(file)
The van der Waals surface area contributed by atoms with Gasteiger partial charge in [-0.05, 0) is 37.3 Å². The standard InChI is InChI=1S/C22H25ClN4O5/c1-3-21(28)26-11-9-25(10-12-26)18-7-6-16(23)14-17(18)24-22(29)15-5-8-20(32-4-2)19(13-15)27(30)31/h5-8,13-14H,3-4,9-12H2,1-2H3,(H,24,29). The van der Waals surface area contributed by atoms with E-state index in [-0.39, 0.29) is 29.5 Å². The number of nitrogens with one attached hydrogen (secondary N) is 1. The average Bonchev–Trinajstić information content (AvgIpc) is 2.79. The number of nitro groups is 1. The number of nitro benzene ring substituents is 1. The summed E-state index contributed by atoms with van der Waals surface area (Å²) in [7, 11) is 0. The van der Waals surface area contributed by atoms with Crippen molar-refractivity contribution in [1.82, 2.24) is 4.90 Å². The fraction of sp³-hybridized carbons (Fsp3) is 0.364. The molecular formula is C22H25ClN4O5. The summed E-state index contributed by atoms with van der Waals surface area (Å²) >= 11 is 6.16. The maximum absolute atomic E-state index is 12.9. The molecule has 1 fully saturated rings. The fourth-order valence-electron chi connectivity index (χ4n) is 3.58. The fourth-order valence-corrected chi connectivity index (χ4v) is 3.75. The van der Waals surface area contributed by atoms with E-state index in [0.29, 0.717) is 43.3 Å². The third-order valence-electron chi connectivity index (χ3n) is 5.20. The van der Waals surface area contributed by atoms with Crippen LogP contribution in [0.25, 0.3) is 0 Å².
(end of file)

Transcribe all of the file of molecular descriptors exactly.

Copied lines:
The van der Waals surface area contributed by atoms with Gasteiger partial charge in [-0.05, 0) is 37.3 Å². The standard InChI is InChI=1S/C22H25ClN4O5/c1-3-21(28)26-11-9-25(10-12-26)18-7-6-16(23)14-17(18)24-22(29)15-5-8-20(32-4-2)19(13-15)27(30)31/h5-8,13-14H,3-4,9-12H2,1-2H3,(H,24,29). The van der Waals surface area contributed by atoms with E-state index in [-0.39, 0.29) is 29.5 Å². The number of nitrogens with one attached hydrogen (secondary N) is 1. The average Bonchev–Trinajstić information content (AvgIpc) is 2.79. The number of nitro groups is 1. The number of nitro benzene ring substituents is 1. The summed E-state index contributed by atoms with van der Waals surface area (Å²) in [7, 11) is 0. The van der Waals surface area contributed by atoms with Crippen molar-refractivity contribution in [1.82, 2.24) is 4.90 Å². The fraction of sp³-hybridized carbons (Fsp3) is 0.364. The molecular formula is C22H25ClN4O5. The summed E-state index contributed by atoms with van der Waals surface area (Å²) >= 11 is 6.16. The maximum absolute atomic E-state index is 12.9. The molecule has 1 fully saturated rings. The fourth-order valence-electron chi connectivity index (χ4n) is 3.58. The fourth-order valence-corrected chi connectivity index (χ4v) is 3.75. The van der Waals surface area contributed by atoms with E-state index in [0.29, 0.717) is 43.3 Å². The third-order valence-electron chi connectivity index (χ3n) is 5.20. The van der Waals surface area contributed by atoms with Crippen LogP contribution in [0.25, 0.3) is 0 Å².